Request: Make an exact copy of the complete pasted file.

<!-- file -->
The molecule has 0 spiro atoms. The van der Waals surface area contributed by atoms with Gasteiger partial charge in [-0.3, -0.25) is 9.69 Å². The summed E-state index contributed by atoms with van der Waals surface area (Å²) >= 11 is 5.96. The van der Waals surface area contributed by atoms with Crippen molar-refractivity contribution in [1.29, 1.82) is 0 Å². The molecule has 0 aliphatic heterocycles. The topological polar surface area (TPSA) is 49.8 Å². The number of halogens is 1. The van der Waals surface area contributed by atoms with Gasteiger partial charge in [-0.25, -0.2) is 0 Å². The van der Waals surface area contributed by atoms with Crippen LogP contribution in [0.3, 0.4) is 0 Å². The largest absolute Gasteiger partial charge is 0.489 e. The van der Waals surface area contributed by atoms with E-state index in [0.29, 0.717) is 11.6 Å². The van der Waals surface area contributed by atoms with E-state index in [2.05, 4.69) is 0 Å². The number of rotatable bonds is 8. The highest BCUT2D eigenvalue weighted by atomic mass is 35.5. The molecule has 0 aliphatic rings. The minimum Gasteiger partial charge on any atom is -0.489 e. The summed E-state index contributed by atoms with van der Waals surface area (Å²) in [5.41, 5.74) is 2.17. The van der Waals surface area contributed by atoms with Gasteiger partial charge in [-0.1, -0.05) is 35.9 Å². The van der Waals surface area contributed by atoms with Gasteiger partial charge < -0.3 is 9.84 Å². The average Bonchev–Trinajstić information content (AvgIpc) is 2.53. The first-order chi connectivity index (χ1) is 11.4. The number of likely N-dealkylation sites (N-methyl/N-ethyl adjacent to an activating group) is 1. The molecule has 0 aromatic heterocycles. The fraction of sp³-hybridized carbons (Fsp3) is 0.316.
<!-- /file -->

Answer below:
The molecule has 0 spiro atoms. The van der Waals surface area contributed by atoms with Gasteiger partial charge in [-0.3, -0.25) is 9.69 Å². The summed E-state index contributed by atoms with van der Waals surface area (Å²) >= 11 is 5.96. The van der Waals surface area contributed by atoms with Crippen molar-refractivity contribution in [1.29, 1.82) is 0 Å². The molecule has 0 aliphatic heterocycles. The topological polar surface area (TPSA) is 49.8 Å². The number of halogens is 1. The van der Waals surface area contributed by atoms with Gasteiger partial charge in [-0.25, -0.2) is 0 Å². The van der Waals surface area contributed by atoms with Crippen LogP contribution in [0.3, 0.4) is 0 Å². The largest absolute Gasteiger partial charge is 0.489 e. The van der Waals surface area contributed by atoms with E-state index in [0.29, 0.717) is 11.6 Å². The van der Waals surface area contributed by atoms with E-state index in [2.05, 4.69) is 0 Å². The number of rotatable bonds is 8. The highest BCUT2D eigenvalue weighted by atomic mass is 35.5. The molecule has 0 aliphatic rings. The minimum Gasteiger partial charge on any atom is -0.489 e. The summed E-state index contributed by atoms with van der Waals surface area (Å²) in [5.41, 5.74) is 2.17. The van der Waals surface area contributed by atoms with Gasteiger partial charge in [-0.1, -0.05) is 35.9 Å². The van der Waals surface area contributed by atoms with Gasteiger partial charge < -0.3 is 9.84 Å². The average Bonchev–Trinajstić information content (AvgIpc) is 2.53. The first-order chi connectivity index (χ1) is 11.4. The number of likely N-dealkylation sites (N-methyl/N-ethyl adjacent to an activating group) is 1. The molecule has 0 aromatic heterocycles. The fraction of sp³-hybridized carbons (Fsp3) is 0.316.